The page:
The number of prison officers in Styal Prison has increased significantly over the past year, as the establishment tackles rising levels of assault and self-harm.

But unions have warned of high turnover rates among prison staff across the country, with inexperienced officers facing more violence and drug use among prisoners.

The government has hired more than 3,000 prison officers since 2016, following a six-year period during which the prison service lost nearly a third of its workforce.

Newly-released figures from the Ministry of Justice show that there were 17 more officers in Styal Prison in March this year than a year previously - an increase of 10 per cent. there are now 188 prison officers working in Styal Prison.

Glyn Travis, the assistant general secretary of the Prison Officers’ Association, said the high turnover of staff in prisons was a cause for concern.

He said: “The biggest problem is that a lot of establishments have more than 50 per cent of staff who have less than two years’ service in prisons. The attrition rate, for people who leave the service in the first 12 months, is about 16 per cent - that’s a massive increase since 2010, when it was around two per cent.

“In prisons, there are serious acts of violence every day on staff and on other prisoners. The NHS have said that they have concerns for nurses in prisons being in contact with fumes from drugs - prison officers are in this environment every day.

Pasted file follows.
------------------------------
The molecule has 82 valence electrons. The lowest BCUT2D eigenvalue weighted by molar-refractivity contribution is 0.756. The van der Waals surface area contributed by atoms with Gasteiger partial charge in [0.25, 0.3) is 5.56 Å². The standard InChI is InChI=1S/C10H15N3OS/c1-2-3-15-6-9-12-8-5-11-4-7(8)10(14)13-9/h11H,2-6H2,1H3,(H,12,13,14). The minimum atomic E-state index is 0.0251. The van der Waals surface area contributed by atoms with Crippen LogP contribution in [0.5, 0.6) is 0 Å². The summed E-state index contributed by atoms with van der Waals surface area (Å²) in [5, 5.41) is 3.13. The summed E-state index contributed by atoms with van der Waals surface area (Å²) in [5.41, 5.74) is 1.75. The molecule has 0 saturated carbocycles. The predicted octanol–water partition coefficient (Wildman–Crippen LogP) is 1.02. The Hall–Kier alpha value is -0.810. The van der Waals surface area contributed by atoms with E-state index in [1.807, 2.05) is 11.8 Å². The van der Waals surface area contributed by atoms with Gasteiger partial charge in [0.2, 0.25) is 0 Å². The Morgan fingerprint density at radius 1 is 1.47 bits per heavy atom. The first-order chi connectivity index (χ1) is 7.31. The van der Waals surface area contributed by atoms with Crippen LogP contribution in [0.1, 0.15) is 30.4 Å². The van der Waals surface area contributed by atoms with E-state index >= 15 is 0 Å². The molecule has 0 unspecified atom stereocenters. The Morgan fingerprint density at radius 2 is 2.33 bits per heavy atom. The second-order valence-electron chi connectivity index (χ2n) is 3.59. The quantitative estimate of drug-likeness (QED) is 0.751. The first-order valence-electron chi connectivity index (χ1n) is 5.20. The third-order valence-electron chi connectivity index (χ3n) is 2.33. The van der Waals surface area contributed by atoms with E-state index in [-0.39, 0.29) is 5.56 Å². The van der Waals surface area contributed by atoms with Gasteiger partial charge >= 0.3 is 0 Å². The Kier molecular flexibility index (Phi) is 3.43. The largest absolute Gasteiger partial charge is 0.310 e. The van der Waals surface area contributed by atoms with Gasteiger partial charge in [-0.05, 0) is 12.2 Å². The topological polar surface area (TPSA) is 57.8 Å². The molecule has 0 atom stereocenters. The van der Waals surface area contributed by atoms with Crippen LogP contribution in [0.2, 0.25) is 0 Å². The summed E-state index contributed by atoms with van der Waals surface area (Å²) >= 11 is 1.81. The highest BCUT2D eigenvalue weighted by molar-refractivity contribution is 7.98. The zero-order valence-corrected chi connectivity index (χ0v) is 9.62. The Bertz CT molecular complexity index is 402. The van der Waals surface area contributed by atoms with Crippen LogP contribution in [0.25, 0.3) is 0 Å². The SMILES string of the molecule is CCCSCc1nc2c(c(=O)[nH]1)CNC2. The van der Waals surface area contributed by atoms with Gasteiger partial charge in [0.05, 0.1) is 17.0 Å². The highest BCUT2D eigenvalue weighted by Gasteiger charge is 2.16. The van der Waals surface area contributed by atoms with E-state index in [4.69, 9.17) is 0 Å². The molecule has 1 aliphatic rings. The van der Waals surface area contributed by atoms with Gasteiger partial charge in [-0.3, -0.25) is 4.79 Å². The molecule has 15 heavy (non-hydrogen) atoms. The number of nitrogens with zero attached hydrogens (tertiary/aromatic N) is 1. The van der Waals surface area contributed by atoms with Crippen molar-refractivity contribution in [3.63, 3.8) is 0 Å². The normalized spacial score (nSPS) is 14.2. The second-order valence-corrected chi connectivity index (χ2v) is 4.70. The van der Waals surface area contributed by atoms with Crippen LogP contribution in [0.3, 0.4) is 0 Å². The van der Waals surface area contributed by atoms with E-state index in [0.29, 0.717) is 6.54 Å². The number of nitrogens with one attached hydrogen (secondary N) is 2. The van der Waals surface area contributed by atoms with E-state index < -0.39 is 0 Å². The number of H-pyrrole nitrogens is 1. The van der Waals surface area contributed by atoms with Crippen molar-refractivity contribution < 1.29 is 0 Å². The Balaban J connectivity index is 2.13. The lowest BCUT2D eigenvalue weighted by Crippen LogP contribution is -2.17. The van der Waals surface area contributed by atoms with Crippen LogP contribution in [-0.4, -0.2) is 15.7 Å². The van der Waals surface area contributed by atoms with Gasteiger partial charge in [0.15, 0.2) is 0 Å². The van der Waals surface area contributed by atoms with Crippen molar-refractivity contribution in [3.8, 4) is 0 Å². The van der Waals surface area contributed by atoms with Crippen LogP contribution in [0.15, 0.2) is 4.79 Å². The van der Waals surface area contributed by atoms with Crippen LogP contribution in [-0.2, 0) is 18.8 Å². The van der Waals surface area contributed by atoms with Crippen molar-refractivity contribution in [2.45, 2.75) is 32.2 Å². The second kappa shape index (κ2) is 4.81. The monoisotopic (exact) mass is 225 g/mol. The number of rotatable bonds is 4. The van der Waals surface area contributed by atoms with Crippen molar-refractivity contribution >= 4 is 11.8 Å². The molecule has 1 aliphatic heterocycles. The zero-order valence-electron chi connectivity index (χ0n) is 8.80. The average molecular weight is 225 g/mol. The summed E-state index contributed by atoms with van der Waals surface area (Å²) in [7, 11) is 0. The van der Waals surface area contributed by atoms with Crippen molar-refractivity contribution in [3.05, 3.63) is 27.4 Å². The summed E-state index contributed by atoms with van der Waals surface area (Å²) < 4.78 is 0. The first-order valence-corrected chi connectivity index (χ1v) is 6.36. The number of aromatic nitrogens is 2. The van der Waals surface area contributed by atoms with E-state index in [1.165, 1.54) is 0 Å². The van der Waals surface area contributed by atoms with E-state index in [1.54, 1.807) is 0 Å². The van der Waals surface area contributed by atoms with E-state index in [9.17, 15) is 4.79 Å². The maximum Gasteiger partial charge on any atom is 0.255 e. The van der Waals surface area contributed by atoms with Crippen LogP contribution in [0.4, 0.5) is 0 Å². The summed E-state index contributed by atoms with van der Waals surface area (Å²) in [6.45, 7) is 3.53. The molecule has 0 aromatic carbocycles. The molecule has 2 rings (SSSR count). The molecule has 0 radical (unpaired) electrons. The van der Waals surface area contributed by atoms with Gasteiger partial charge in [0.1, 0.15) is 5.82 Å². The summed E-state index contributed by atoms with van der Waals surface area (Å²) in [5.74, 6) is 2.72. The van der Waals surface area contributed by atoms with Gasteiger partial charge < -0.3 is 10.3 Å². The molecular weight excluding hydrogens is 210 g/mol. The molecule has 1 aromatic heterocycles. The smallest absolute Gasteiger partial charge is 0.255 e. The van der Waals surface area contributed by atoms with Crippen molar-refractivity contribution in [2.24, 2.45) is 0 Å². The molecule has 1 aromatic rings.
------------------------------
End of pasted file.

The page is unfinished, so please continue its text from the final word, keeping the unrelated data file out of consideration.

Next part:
“People are coming into the job and saying this isn’t for me. The risk of life-changing or serious injuries every day is too high.”

The justice secretary, David Gauke, said that 3,111 prison officers were recruited between October 2016 and March 2018, surpassing a government pledge to recruit 2,500 prison officers by the end of this year.

He said: “Going beyond this important milestone so early is a real achievement. It means the vast majority of these prison officers will be working on the landings by the summer, and all of them will be in place by the end of the year. The recruitment drive will continue until we reach required levels across the prison estate, with the same urgency that has secured this remarkable influx of new staff.”

Figures released last month showed that there were 134 assaults in Styal last year, more than triple the level in 2012. Of those assaults, 53 were on staff. Cases of self-harm had also more than doubled over five years.

The prison was also found to be overcrowded, with 463 prisoners placed into cells designed for just 471.